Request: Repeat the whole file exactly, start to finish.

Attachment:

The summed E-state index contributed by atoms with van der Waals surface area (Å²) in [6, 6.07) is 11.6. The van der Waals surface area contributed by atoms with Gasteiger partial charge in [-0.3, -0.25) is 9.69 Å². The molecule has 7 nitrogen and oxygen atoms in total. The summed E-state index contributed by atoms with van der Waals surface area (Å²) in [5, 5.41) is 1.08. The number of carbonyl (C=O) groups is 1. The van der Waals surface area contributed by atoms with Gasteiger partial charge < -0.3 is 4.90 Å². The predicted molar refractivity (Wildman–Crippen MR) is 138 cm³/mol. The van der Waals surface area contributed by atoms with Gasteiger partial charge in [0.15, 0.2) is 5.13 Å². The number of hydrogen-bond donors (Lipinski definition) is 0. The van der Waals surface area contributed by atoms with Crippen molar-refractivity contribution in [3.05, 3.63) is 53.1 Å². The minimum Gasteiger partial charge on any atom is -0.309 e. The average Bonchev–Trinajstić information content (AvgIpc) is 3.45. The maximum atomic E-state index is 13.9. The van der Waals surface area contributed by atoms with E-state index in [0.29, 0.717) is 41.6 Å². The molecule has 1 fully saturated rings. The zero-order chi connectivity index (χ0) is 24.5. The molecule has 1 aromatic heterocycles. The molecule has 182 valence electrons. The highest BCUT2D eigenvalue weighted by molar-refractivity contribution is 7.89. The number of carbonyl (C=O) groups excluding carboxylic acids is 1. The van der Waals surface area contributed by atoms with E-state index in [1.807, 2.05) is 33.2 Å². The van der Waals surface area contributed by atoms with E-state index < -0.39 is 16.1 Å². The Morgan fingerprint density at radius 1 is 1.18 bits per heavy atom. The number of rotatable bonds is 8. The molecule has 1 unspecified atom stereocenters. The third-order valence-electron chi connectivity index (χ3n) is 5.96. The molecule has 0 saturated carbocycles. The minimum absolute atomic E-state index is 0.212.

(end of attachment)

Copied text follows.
The summed E-state index contributed by atoms with van der Waals surface area (Å²) in [6, 6.07) is 11.6. The van der Waals surface area contributed by atoms with Gasteiger partial charge in [-0.3, -0.25) is 9.69 Å². The molecule has 7 nitrogen and oxygen atoms in total. The summed E-state index contributed by atoms with van der Waals surface area (Å²) in [5, 5.41) is 1.08. The number of carbonyl (C=O) groups is 1. The van der Waals surface area contributed by atoms with Gasteiger partial charge < -0.3 is 4.90 Å². The predicted molar refractivity (Wildman–Crippen MR) is 138 cm³/mol. The van der Waals surface area contributed by atoms with Gasteiger partial charge in [0.15, 0.2) is 5.13 Å². The number of hydrogen-bond donors (Lipinski definition) is 0. The van der Waals surface area contributed by atoms with Crippen molar-refractivity contribution in [3.05, 3.63) is 53.1 Å². The minimum Gasteiger partial charge on any atom is -0.309 e. The average Bonchev–Trinajstić information content (AvgIpc) is 3.45. The maximum atomic E-state index is 13.9. The van der Waals surface area contributed by atoms with E-state index in [0.29, 0.717) is 41.6 Å². The molecule has 1 fully saturated rings. The zero-order chi connectivity index (χ0) is 24.5. The molecule has 1 aromatic heterocycles. The molecule has 182 valence electrons. The highest BCUT2D eigenvalue weighted by molar-refractivity contribution is 7.89. The number of carbonyl (C=O) groups excluding carboxylic acids is 1. The van der Waals surface area contributed by atoms with E-state index in [1.807, 2.05) is 33.2 Å². The van der Waals surface area contributed by atoms with E-state index < -0.39 is 16.1 Å². The Morgan fingerprint density at radius 1 is 1.18 bits per heavy atom. The number of rotatable bonds is 8. The molecule has 1 unspecified atom stereocenters. The third-order valence-electron chi connectivity index (χ3n) is 5.96. The molecule has 0 saturated carbocycles. The minimum absolute atomic E-state index is 0.212.